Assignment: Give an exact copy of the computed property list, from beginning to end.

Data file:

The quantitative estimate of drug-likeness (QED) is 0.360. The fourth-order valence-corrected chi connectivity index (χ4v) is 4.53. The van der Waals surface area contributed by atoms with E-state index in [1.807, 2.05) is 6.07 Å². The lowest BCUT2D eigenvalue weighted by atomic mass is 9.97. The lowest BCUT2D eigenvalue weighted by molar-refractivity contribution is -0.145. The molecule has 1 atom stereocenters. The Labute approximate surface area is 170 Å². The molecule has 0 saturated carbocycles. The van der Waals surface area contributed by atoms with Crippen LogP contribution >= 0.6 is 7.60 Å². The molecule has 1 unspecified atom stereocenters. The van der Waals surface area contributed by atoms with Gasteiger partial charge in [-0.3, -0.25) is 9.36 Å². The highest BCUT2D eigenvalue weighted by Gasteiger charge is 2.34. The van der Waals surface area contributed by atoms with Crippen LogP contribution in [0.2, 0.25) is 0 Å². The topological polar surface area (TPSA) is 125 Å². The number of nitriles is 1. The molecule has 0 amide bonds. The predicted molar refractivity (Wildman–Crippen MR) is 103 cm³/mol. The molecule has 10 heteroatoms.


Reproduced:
The quantitative estimate of drug-likeness (QED) is 0.360. The fourth-order valence-corrected chi connectivity index (χ4v) is 4.53. The van der Waals surface area contributed by atoms with E-state index in [1.807, 2.05) is 6.07 Å². The lowest BCUT2D eigenvalue weighted by atomic mass is 9.97. The lowest BCUT2D eigenvalue weighted by molar-refractivity contribution is -0.145. The molecule has 1 atom stereocenters. The Labute approximate surface area is 170 Å². The molecule has 0 saturated carbocycles. The van der Waals surface area contributed by atoms with Crippen LogP contribution >= 0.6 is 7.60 Å². The molecule has 1 unspecified atom stereocenters. The van der Waals surface area contributed by atoms with Gasteiger partial charge in [-0.3, -0.25) is 9.36 Å². The highest BCUT2D eigenvalue weighted by Gasteiger charge is 2.34. The van der Waals surface area contributed by atoms with Crippen LogP contribution in [0.2, 0.25) is 0 Å². The topological polar surface area (TPSA) is 125 Å². The number of nitriles is 1. The molecule has 0 amide bonds. The predicted molar refractivity (Wildman–Crippen MR) is 103 cm³/mol. The molecule has 10 heteroatoms.